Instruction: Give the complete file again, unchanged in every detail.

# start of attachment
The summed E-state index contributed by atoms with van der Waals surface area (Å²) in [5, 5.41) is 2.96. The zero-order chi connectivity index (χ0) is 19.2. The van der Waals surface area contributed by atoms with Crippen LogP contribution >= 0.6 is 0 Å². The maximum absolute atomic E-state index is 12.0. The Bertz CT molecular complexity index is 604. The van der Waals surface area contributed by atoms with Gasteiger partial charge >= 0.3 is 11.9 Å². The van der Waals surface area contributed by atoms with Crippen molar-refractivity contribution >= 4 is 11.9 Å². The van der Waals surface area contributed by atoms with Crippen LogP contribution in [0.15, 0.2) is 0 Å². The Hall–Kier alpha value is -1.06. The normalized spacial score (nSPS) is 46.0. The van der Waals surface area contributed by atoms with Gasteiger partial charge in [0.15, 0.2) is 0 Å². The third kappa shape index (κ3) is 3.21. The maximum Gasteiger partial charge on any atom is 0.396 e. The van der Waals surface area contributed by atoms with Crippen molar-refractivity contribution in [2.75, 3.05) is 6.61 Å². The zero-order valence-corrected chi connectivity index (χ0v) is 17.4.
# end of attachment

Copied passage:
The summed E-state index contributed by atoms with van der Waals surface area (Å²) in [5, 5.41) is 2.96. The zero-order chi connectivity index (χ0) is 19.2. The van der Waals surface area contributed by atoms with Crippen LogP contribution >= 0.6 is 0 Å². The maximum absolute atomic E-state index is 12.0. The Bertz CT molecular complexity index is 604. The van der Waals surface area contributed by atoms with Gasteiger partial charge >= 0.3 is 11.9 Å². The van der Waals surface area contributed by atoms with Crippen molar-refractivity contribution >= 4 is 11.9 Å². The van der Waals surface area contributed by atoms with Crippen LogP contribution in [0.15, 0.2) is 0 Å². The Hall–Kier alpha value is -1.06. The normalized spacial score (nSPS) is 46.0. The van der Waals surface area contributed by atoms with Gasteiger partial charge in [0.15, 0.2) is 0 Å². The third kappa shape index (κ3) is 3.21. The maximum Gasteiger partial charge on any atom is 0.396 e. The van der Waals surface area contributed by atoms with Crippen molar-refractivity contribution in [2.75, 3.05) is 6.61 Å². The zero-order valence-corrected chi connectivity index (χ0v) is 17.4.